RIT staff and alumni named FIRST Robotics Volunteers of the Year

Regional competition celebrates 15 years at RIT with championship teams and recognition of robotics alumni
Two man with eye protection goggles stand and talk to each other

A. Sue Weisler

Dan Schneiderman, right, talks to FIRST Robotics President Don Bossi prior to matches in RIT’s Field House. Schneiderman and Joe Kessler, both RIT alumni, were named Finger Lakes Regional Volunteers of the Year.

RIT alumni and long-time supporters of FIRST Robotics, Dan Schneiderman and Joe Kessler, were recognized as the 2019 Regional as Volunteers of the Year during the FIRST Robotics Finger Lakes Regional competition which took place March 15 and 16 at RIT’s Gordon Field House. Both were honored for their contributions to the organization and the regional competition, serving in a variety of roles from advocates and team mentors to field judging, set up and match coordination. 

Schneiderman was a teenager when he participated with the Rush Henrietta High School robotics team in a FIRST Robotics Finger Lakes Regional. He’d remain connected to FIRST Robotics as well as become involved in the youth robotics and Maker Community teams in the area.

“I’ve been involved with FIRST for 14 years, originally as a student, then as a mentor and now as a volunteer for the past 12 years. FIRST is more than just robots. It’s a greater community that encourages us to work together, continuously learn and face new challenges. It is the community that keeps me involved and wanting to provide opportunities for future generations. I find it hard not to be inspired by the students, mentors and volunteers—in and out of the competition,” said Schneiderman, who is an outreach specialist with RIT’s K-12 University Center. Since 2017, he and Danielle Gramlich co-coordinate the 100-plus volunteers needed to manage one of the largest FIRST regional events in the country.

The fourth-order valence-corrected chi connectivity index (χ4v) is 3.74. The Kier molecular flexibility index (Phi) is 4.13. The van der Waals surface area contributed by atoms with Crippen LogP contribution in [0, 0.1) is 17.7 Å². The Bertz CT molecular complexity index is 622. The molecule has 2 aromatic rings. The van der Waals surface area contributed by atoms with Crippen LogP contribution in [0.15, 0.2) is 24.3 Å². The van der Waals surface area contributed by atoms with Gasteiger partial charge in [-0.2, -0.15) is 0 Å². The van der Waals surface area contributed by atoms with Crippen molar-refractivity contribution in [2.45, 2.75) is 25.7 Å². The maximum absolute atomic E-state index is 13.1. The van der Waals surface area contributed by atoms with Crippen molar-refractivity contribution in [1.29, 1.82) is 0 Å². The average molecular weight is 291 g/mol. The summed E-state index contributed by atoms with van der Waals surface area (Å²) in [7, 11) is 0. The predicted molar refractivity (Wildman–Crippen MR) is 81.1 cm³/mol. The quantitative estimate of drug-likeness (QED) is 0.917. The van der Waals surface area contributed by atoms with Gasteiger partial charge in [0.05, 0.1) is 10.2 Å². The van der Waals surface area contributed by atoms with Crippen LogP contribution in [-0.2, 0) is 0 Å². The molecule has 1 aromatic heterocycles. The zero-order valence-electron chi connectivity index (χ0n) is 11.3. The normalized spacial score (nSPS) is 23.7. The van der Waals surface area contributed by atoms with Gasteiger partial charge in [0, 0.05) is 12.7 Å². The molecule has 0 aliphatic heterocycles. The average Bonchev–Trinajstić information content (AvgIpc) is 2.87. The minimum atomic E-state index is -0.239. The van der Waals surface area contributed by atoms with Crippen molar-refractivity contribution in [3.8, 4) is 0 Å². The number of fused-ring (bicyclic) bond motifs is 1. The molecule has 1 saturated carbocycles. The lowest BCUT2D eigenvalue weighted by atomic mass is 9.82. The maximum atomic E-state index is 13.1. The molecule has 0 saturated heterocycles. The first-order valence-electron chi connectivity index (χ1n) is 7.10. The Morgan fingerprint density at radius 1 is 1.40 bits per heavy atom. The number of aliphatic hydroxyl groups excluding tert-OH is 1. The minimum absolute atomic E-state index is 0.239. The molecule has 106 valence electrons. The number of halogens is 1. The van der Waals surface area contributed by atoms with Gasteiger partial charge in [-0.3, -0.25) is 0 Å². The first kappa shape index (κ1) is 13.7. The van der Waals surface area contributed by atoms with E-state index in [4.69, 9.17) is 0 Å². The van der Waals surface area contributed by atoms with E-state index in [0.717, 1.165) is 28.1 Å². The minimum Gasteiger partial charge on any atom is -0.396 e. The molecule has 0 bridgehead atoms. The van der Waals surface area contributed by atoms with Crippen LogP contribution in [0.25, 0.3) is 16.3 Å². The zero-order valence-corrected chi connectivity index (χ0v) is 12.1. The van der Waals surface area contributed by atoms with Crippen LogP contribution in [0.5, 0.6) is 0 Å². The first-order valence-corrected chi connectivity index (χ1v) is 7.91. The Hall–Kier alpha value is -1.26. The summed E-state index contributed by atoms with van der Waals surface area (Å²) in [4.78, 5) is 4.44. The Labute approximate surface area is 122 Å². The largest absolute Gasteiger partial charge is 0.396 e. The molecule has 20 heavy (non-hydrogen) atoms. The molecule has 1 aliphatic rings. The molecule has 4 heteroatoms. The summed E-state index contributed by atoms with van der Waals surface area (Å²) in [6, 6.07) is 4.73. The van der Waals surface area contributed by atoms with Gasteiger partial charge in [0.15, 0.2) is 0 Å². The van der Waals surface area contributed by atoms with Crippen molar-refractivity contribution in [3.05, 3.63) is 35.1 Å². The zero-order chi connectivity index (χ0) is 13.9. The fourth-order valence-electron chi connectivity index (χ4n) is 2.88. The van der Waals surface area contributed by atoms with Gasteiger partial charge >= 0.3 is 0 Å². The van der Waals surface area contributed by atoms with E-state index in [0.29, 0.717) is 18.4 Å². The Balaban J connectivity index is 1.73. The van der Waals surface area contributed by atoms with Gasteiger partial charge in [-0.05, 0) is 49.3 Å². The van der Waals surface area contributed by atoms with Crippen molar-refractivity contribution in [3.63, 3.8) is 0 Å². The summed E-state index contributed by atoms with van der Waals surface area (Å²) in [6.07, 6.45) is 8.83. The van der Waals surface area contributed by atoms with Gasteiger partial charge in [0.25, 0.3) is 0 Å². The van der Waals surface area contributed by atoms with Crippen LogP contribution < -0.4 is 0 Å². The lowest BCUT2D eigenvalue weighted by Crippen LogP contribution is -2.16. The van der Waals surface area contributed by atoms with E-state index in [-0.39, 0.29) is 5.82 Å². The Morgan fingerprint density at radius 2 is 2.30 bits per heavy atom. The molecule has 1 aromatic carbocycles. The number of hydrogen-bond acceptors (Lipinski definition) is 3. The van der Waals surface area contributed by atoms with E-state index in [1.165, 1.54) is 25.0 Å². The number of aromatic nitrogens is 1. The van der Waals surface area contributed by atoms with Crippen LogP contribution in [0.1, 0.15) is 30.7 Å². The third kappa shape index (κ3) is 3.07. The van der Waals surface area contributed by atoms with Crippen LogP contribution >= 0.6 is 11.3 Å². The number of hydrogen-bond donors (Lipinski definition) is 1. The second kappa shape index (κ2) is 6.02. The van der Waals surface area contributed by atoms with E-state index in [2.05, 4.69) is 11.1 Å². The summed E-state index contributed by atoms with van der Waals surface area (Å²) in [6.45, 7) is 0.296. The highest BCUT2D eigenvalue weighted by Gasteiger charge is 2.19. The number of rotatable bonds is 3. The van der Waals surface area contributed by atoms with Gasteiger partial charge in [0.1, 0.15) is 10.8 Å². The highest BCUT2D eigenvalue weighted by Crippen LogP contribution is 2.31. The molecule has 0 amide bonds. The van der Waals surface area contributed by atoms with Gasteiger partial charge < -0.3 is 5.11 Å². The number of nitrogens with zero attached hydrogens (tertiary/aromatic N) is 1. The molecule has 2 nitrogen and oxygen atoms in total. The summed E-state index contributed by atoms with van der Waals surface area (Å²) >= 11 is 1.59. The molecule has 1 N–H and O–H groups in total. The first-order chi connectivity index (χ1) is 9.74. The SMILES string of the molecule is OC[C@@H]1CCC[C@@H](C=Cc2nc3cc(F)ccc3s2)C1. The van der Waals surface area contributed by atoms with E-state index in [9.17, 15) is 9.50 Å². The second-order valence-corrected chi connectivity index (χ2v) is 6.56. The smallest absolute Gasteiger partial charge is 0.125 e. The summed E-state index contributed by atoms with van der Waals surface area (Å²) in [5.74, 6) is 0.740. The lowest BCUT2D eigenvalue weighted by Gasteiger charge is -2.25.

Student in orange T-shirt controls robot holding giant ball.A. Sue Weisler Student competitors test and tweak their robots for the FIRST Robotics Regional. The REBEL Robotics team from Great Neck, N.Y., would go on to win the prestigious Chairman’s Award and qualify for the national championship with local favorites Spencerport, Churchville-Chili and Midlakes/Canandaigua Academy High Schools.

Kessler has been involved with FIRST since 1999, serving as a mentor for four different area FIRST Robotics Competition teams and one FIRST Tech Challenge team. He has supported the Finger Lakes Regional since its inception and has played a role in event setup and field reset. He is newly retired, after having worked for more than 33 years for Kodak and Harris Corp. in Rochester.

”As a mentor, I have found I can learn as much from the students as they can from me. This has certainly helped to keep my mind fresh in retirement,” said Kessler ’95 MS (electrical engineering). “I think the biggest impact I have been able to make in many students’ lives is in guiding them in their career choices. The FIRST program provides an opportunity to be exposed to many disciplines (electrical, mechanical, software, etc.) and I encourage them to try other groups, especially if they show interest in them.”